In this edition of Slow-Cooker Wednesday, I offer you a version of that favorite restaurant classic, Baked Potato Soup. It’s creamy, it’s savory, it will stick to your ribs on a cold winter night.
This recipe is based on the recipe from Slow Cooker: The Best Cookbook Ever. We’ve just changed the process a little. This is my favorite slow-cooker cookbook right now, mainly because it always uses whole ingredients. So many slow-cooker recipes rely on instant onion soup mix or other things that I don’t really consider food. The slow-cooker is supposed to make cooking a long meal easier, why take even more shortcuts with the ingredients?
Many of the recipes (including this one) assume a 5 to 7 quart slow cooker. Mine’s only 4.5 quarts, so I cut the recipes into halves or three-quarters to not overload it. The recipe below uses the amounts for the original recipe.
- 4 tbsp unsalted butter
- 2 medium leeks, finely chopped, using the white and some of the tender green parts
- 4 large russets potatoes, peeled or unpeeled and cut into 1/2 inch dice OR 6 medium red or Yukon gold potatoes, peeled and cut into 1/2 inch dice
- 4 cups chicken broth
- 1 cup whole milk
- 2 cups finely shredded sharp Cheddar cheese
- 6 green onions, finely chopped, using the white and some of the tender green parts
- 8 strips bacon, cooked crisp, drained, and crumbled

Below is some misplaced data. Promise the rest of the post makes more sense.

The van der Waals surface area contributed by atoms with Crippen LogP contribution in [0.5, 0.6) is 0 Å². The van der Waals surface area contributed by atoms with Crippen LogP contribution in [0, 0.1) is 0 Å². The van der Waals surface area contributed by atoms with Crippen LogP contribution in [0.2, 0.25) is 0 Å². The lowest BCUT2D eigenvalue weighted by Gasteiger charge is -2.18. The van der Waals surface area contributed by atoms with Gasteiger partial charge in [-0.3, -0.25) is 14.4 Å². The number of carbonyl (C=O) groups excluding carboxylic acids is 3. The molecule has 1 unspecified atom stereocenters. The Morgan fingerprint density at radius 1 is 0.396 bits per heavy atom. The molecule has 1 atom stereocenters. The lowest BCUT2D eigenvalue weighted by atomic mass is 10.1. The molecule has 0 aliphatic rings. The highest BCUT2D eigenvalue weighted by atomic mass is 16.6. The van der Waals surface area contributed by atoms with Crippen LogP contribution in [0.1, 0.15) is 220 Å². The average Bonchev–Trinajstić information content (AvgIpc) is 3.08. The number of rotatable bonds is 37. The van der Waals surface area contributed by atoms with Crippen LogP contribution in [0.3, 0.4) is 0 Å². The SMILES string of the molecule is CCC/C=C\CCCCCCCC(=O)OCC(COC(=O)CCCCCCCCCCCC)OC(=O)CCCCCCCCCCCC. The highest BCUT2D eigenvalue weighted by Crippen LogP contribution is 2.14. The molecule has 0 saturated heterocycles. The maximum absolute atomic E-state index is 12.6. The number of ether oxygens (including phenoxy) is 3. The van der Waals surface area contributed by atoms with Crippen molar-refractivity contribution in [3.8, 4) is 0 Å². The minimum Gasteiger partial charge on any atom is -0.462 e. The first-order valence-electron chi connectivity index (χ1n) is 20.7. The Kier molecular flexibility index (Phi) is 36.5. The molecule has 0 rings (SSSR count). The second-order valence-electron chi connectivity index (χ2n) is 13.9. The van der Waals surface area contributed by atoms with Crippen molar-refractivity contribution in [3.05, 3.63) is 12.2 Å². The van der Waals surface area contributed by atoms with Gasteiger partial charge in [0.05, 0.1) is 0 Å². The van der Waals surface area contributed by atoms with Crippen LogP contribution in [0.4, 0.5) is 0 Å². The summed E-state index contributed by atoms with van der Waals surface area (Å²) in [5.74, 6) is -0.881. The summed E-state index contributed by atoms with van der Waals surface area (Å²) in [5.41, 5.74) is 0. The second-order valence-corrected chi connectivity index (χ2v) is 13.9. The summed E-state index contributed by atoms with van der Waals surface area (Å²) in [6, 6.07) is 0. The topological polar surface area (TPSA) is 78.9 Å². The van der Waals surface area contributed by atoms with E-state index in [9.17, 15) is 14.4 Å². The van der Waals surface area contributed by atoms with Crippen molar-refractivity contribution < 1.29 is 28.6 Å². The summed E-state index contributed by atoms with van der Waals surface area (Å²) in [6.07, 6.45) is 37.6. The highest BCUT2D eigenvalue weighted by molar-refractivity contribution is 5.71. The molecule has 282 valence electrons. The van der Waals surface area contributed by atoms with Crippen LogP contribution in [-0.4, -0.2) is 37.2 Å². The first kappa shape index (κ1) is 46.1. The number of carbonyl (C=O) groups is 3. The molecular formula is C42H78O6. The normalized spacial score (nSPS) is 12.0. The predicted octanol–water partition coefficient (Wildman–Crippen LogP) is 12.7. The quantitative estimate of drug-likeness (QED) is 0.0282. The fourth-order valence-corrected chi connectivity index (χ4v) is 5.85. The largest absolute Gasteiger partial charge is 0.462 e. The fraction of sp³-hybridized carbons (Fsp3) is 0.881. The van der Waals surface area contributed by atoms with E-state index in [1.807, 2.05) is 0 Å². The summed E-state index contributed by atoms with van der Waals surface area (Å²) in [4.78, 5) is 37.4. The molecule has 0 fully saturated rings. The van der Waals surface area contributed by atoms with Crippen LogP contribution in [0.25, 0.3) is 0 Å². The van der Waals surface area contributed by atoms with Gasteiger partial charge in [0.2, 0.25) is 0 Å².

- Salt and pepper
- 1 cup sour cream for garnishing
Heat the butter in a large skillet over med-high heat. Add the leeks and saute until softened, 2 to 3 minutes. Transfer the leeks to the insert of your slow-cooker and add the potatoes and broth. Cover the slow cooker and cook on high for 3 hours or low for 5 to 6 hours, until the potatoes are tender. Using an immersion blender, puree the soup, or cool the soup and puree it in a blender. (You have to cool the soup first for a normal blender or you might get burned.)
Reduce the heat to low and add the milk. Cover the slow cooker and cook for an additional hour. Season with salt and pepper, and garnish with the remaining ingredients.
Notes: For the potatoes, you can use any kind you want, but the kind will determine how smooth or chunky the soup is. If you’re using the russets, they make a rich creamy smooth soup. The reds or golds are best for a somewhat chunky soup. If you leave the skins in, they will add a slightly earthier flavor to the soup. Also, make sure that the potatoes are really cooked, as the texture could be thrown off otherwise.
It reheats well, but you probably want to add more broth or water to it, as it can thicken up quite a bit in the fridge. Also, this would make a great bread-bowl soup.